Refugee Family Brings Groceries to Quarantined Family that Supported Their Move Years Ago
"[They] heard from my parents that we were in quarantine and surprised us by showing up at our front door with bags and bags of groceries," said Robin Stevenson, of Victoria, Canada.
Five years ago, a Canadian family helped a family of Syrian refugees resettle in their community. Now, that migrant family is supporting them while they are quarantined by bringing them and their elderly family members bags and bags of groceries.
Author Robin Stevenson, of Victoria, British Columbia, told InsideEdition.com she and her family had gone on vacation to Mexico earlier this month, and were eventually caught there when countries began taking more drastic measures to curb the coronavirus outbreak, and the Government of Canada encouraged all Canadians to return.
Because they couldn’t change their tickets, they ended up staying there until their planned flight back to Canada and then were asked to self-quarantine for 14 days upon their return.
“We hadn’t really anticipated that or prepared for that, so we hadn’t stopped [for] groceries or food before we left,” Stevenson explained. “We had enough, we weren’t starving but Marwa heard from my parents that we were in quarantine and surprised us by showing up at our front door with bags and bags of groceries.”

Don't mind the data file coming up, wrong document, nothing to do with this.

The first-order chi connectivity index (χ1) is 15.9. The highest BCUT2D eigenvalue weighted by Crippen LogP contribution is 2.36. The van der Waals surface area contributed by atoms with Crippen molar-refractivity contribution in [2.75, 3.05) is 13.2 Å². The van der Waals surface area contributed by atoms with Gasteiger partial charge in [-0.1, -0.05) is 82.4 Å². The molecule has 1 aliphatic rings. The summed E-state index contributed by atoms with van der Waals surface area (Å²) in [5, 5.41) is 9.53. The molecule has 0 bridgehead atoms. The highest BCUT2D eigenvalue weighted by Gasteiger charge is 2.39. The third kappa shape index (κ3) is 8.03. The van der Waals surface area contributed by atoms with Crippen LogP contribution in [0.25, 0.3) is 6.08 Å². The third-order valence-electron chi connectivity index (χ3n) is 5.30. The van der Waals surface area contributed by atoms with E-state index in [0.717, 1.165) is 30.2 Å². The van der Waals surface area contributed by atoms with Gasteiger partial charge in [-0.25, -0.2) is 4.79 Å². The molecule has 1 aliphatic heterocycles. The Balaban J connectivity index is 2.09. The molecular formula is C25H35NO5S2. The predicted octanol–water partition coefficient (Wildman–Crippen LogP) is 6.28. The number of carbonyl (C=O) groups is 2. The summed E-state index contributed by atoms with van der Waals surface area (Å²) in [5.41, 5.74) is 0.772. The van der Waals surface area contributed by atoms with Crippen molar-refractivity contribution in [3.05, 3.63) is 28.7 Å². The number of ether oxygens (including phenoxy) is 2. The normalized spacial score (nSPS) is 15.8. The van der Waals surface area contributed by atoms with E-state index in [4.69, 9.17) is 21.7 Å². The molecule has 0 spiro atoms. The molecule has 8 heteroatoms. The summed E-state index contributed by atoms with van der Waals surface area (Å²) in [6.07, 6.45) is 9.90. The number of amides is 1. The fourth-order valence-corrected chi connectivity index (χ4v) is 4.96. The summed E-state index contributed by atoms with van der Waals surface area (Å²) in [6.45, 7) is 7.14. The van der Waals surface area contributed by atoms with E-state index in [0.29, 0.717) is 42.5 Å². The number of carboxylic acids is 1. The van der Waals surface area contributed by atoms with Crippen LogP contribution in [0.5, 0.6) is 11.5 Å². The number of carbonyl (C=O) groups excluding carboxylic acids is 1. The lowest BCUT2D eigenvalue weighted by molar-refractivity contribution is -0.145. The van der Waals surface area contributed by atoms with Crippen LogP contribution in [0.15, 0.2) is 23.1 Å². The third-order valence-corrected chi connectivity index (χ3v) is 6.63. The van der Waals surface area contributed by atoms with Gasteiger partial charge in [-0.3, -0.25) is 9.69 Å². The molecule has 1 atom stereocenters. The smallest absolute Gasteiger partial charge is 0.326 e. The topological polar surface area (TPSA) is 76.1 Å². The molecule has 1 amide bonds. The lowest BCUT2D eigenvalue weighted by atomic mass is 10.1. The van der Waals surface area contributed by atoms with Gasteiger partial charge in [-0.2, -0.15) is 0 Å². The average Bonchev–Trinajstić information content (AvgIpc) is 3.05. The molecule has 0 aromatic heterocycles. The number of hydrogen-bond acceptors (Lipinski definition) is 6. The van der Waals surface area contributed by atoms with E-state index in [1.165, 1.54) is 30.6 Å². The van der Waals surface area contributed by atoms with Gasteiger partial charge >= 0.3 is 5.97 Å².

Stevenson shared the heartwarming gesture on Twitter.
Marwa Ataya and her husband Salem Ajaj own a Middle Eastern grocery store in the neighborhood that is still open amid the coronavirus pandemic, and even extended the kindness to Stevenson’s elderly parents who live nearby.
“They delivered groceries to my parents and brought them fresh fruits and vegetables,” Stevenson said.
Even though Stevenson and her family are nearly out of quarantine and able to get supplies on their own soon, “[Marwa] called a couple days ago and said, ‘I’m at the store, do you need anything?’ and brought me a huge bag of flour. They’re very very generous and very kind.”
Stevenson, who is currently self-quarantined at home with her partner and 15-year-old son, explained that they came to know Ataya, Ajaj and their young children through Canada’s Private Sponsorship of Refugees (PSR) program in 2015, which allowed Stevenson’s family, along with a couple of other families in their community, to come together to help facilitate Ataya and Ajaj’s arrival to Canada – whether it is helping them prepare their documents or helping them find a home.
“My involvement has been around the kids so over the summer when the kids were off school, I took them to camp, or the beach,” Stevenson explained. “My dad was helping get their business set up.”
She said she hoped the family’s generosity in a difficult time encourages people to come together to support each other.
“We need to stand together globally and extend a hand and open doors to people,” Stevenson said. “I’m hoping to show how much refugees contribute to the community they resettle in. It’s not a question of one country helping a group of people, but a very mutual relationship and just how much Canada has benefitted from the refugees that have come here.”
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